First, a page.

Warm the milk, sugar, 1 cup of the cream, and salt in a medium saucepan.  Scrape the seeds from the vanilla bean into the warm milk and add the bean into the warm milk as well.  Add in the broken-up cinnamon sticks.  Cover, remove from the heat, and let steep at room temperature for 1 hour.

  • 02

    Over medium low heat, rewarm the milk mixture.  With a slotted spoon, remove the cinnamon stick pieces and discard.  Pour the remaining 1 cup cream into a large bowl and set a mesh strainer on top.

  • 03

    In a separate medium bowl, whisk together the egg yolks.  Slowly pour the warm mixture into the egg yolks (you can also use a large ladle here to reduce the mess of pouring), whisking constantly, then scrape the warmed egg yolks back into the saucepan.

  • 04

    Stir the mixture constantly over medium heat with a heatproof spatula, scraping the bottom as you stir, until the mixture thickens and coats the spatula.  Pour the custard through the strainer and stir it into the cream.  Put the vanilla bean into the custard and stir until cool over an ice bath.

  • 05

    Chill the mixture thoroughly in the refrigerator (overnight is best).  When ready to churn, remove the vanilla bean, rinsing and reserving it for another use (if desired), and then freeze the mixture in your ice cream maker according to the manufacturer’s instructions.

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  • July 22, 2011 at 7:21 AM

    What an amazing ice cream! My favorite season of the year is Fall and this is the perfect Summer treat to remind me that Fall is coming! 🙂 Mmmm!

  • July 22, 2011 at 8:01 AM

    I want that ice cream topped with caramel sauce exactly as you have it in your photo!

  • July 22, 2011 at 9:10 AM

    Tara, not only does this sound amazing, but the pictures are so inviting. Practically begging me to eat it!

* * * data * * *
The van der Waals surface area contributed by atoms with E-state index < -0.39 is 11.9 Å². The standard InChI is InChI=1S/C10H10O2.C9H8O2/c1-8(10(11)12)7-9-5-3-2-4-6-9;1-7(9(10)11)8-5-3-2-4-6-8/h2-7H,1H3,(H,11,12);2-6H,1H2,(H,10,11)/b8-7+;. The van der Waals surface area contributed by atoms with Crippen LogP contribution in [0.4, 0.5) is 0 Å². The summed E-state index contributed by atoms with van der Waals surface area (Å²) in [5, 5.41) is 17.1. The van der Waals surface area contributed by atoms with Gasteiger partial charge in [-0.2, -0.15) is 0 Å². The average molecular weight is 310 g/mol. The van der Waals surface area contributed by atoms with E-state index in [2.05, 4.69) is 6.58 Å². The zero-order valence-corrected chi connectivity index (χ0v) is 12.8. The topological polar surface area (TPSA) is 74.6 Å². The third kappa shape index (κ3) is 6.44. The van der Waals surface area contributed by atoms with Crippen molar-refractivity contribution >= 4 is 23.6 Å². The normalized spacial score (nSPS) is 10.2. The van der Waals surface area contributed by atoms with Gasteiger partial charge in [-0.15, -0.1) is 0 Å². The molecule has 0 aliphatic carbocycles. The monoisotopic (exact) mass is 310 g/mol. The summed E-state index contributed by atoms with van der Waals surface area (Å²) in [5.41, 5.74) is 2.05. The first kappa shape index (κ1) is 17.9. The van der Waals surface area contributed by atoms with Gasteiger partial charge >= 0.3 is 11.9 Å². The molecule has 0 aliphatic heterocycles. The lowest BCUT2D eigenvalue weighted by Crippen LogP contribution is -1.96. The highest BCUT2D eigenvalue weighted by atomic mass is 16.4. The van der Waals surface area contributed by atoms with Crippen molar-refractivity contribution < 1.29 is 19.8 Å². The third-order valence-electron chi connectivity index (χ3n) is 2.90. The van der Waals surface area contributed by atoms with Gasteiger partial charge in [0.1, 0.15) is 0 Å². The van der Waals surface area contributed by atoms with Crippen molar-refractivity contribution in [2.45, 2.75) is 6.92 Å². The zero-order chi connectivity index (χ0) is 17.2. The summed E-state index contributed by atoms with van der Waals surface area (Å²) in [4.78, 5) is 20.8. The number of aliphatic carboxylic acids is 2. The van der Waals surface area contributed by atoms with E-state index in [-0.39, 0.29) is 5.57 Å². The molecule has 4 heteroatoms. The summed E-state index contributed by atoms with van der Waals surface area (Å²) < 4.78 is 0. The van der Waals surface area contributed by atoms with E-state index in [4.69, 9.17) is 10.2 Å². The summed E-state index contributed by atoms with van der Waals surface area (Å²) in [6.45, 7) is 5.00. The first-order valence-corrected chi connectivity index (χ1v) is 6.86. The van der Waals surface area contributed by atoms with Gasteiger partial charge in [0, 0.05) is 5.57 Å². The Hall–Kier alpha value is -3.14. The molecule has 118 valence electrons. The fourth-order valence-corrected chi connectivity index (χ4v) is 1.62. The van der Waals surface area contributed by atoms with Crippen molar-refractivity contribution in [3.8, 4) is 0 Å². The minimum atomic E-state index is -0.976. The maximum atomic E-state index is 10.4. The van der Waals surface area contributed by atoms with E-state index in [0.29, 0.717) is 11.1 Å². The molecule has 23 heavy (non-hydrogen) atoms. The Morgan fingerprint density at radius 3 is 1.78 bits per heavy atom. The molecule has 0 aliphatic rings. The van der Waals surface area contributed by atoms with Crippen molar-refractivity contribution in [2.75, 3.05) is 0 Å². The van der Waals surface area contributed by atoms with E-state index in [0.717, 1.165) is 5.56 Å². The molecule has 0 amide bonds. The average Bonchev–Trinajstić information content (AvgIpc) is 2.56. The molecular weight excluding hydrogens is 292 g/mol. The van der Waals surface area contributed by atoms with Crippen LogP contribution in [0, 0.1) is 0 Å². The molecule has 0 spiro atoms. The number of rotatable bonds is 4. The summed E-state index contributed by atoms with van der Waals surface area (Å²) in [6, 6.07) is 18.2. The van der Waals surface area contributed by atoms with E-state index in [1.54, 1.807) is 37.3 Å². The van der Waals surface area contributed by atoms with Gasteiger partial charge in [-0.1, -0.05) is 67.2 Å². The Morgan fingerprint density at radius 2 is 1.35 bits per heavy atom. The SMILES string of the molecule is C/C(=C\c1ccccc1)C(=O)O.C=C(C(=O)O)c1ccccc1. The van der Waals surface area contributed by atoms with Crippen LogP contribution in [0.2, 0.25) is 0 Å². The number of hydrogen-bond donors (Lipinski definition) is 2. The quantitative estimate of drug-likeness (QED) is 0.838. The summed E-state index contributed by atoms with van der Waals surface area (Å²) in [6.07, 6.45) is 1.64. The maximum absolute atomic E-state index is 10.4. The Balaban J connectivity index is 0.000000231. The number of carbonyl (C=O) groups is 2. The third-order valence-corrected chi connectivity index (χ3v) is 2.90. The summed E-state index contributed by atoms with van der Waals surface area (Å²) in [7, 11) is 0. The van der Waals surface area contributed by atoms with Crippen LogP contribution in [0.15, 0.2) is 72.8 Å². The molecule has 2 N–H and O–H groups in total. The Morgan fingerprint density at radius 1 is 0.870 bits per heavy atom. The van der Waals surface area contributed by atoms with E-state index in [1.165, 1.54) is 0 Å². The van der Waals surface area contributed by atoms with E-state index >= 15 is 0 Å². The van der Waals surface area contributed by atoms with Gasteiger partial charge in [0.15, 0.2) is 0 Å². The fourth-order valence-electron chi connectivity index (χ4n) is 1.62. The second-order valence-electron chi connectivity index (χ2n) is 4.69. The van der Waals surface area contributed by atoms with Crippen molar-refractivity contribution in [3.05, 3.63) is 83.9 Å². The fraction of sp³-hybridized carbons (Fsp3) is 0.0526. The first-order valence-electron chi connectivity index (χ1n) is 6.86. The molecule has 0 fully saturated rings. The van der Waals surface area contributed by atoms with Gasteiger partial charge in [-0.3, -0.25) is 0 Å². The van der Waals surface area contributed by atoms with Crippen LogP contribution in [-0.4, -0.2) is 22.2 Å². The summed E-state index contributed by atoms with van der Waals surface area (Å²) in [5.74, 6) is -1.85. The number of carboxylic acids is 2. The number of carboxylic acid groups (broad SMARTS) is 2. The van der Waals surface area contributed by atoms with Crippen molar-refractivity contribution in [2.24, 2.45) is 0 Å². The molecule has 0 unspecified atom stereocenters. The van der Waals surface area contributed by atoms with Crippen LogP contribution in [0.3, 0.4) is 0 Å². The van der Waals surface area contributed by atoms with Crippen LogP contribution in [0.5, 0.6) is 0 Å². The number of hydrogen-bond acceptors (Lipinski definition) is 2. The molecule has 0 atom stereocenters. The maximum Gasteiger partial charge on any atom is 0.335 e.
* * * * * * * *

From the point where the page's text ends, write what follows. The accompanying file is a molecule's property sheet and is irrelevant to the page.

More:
• July 22, 2011 at 9:49 AM

    Wow how have you resisted posting this until now!? You must have made it several times since then cause it sounds too good to not repeat!

  • July 22, 2011 at 3:31 PM

    I just bought The Perfect Scoop as a little summer treat for myself and I paged through the whole book yesterday. Great idea to combine the cinnamon and vanilla into one (in my opinion) perfect flavor!

  • July 25, 2011 at 10:40 AM

    This looks heavenly! I think it would be outstanding served with apple crisp or apple pie. Yum!

  • July 26, 2011 at 11:17 PM

    that cinnamon ice cream is heaven! I made it last year to go with our Rosh Hashana desserts (which are traditionally apple-laden, though i had a cranberry tart as well) and I have no doubt it will be requested again.

  • July 27, 2011 at 9:29 PM

    I just made this a few days ago to go with Apple Hand Pies that I made. It was sooo amazing and I will be sharing it on my blog soon! Thank you for such a delicious recipe!

  • Brandi
    April 4, 2012 at 9:12 PM

    Made this a few days ago without the vanilla bean and it was wonderful! Very nice flavor. There were little bits of something chewy in it…I think it was the custard..maybe I let it heat too much? Anyway, great recipe, thanks!

    • April 5, 2012 at 6:31 AM

      Brandi: Yes, those little chewy bits are likely from overheating the custard but it isn’t a big deal. Just be sure to pass the custard through a mesh strainer to remove the bits before chilling it.